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Elon Musk's Neuralink to detail progress in computer-brain interface



  Researchers affiliated with Elon Musk's Neuralink startup have proposed a sewing machine-like system to implant flexible electrodes to establish a communication link between brains and computers.

Researchers affiliated with Elon Musk's Neuralink startup have proposed a sewing machine-like system to implant flexible electrodes to establish a communication link between brains and computers.


Timothy L Hanson, Camilo A Diaz-Botia, Viktor Kharazia, Michel M Maharbiz, Philip N Sabes

Neuralink, Elon Musk's fourth and least visible company, has become a little less secretive today with a life-stream presentation about its technology to connect computers directly to human brains. Neuralink accepted applications from some people to attend the San Francisco event to hear "a little about what we've been working for over the past two years," but the rest of us can post online at 8:00 am. PT.

The conference is streamed live on NeuraLink's YouTube channel.

A New York Times report published July 16 describes the ambitious project in which NeuraLink describes its system which they hope to begin testing on humans in the first half of 2020.

Neuralink, founded in 2016, works in a way to let people's brains communicate directly with computers. The goals include fast transfer rates and quick responses, but just establishing a connection and finding out how to exchange useful information presents tremendous challenges.

A possible approach involves a number of flexible probes inserted into the brain with a system similar to a sewing machine, an idea described by researchers allegedly associated with Neuralink. It's much rougher than the organically grown nanotechnological neural cords you find in the sci-fi signs brain, but it is noteworthy that technology is still under discussion.

Musk founded the company in an effort to give people a performance edge when dealing with the arrival of artificial intelligence – a technology he sees as a existential threat to the race. The challenges are enormous, but when it comes to developing technology, making it practical and affordable, and convincing people, it is safe and desirable.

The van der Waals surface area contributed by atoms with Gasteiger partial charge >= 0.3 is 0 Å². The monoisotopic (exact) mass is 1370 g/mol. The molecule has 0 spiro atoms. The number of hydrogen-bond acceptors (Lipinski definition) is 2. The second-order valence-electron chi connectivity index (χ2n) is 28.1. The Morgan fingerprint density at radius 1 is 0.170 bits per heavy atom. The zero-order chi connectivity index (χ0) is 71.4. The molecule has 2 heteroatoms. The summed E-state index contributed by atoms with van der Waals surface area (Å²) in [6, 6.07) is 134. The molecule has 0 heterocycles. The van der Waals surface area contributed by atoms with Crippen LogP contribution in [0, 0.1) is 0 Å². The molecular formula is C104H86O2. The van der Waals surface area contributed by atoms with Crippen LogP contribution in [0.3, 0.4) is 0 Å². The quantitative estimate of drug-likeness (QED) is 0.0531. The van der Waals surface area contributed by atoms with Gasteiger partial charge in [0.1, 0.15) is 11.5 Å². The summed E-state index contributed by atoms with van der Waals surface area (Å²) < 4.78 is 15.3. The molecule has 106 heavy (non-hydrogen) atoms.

Pause for a moment and consider the idea of ​​"consensual telepathy", because if you can communicate directly with a computer, this computer can communicate directly with another's brain-coupled machine.


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In an era dominated by technological giants who have succeeded through hardware, software and services, Musk looks like an entrepreneur who has the opportunity for other parts of the physical world – things like electricity, rocks and gravity.

Musk is pretty busy. He has Tesla, who makes electric cars and trucks, massive electric batteries and sunroof. He has SpaceX, which launches satellites – including its own set to deliver internet service – and works on rockets to get people to orbit Mars and the other side of the earth. Then there is the Boring Company, which tries to create tunnels to alleviate traffic on common roads.

Neuralink brings the more complex area of ​​biology into the Musken look. Human brains are quickly difficult to understand, but computer scientists at companies like Facebook and Google are rapidly evolving to simulate some of the ways they work on technology called neural networks, the most practical and promising basis for today's artificial intelligence work. One of the most useful aspects of this study is to make computers understand people better by treating human speech.

How Neuralink will develop is unclear, but certainly many of us will welcome a replacement for keyboards. For an overview of the broader implications, a good starting point is the 2017 Wait But Why exploration written with Musk's input.

Neuralink could not be reached for comments.

First published July 12.
Update, July 15: Adds details of the event's life stream.
Update, July 16: Adds live stream link, NEW report


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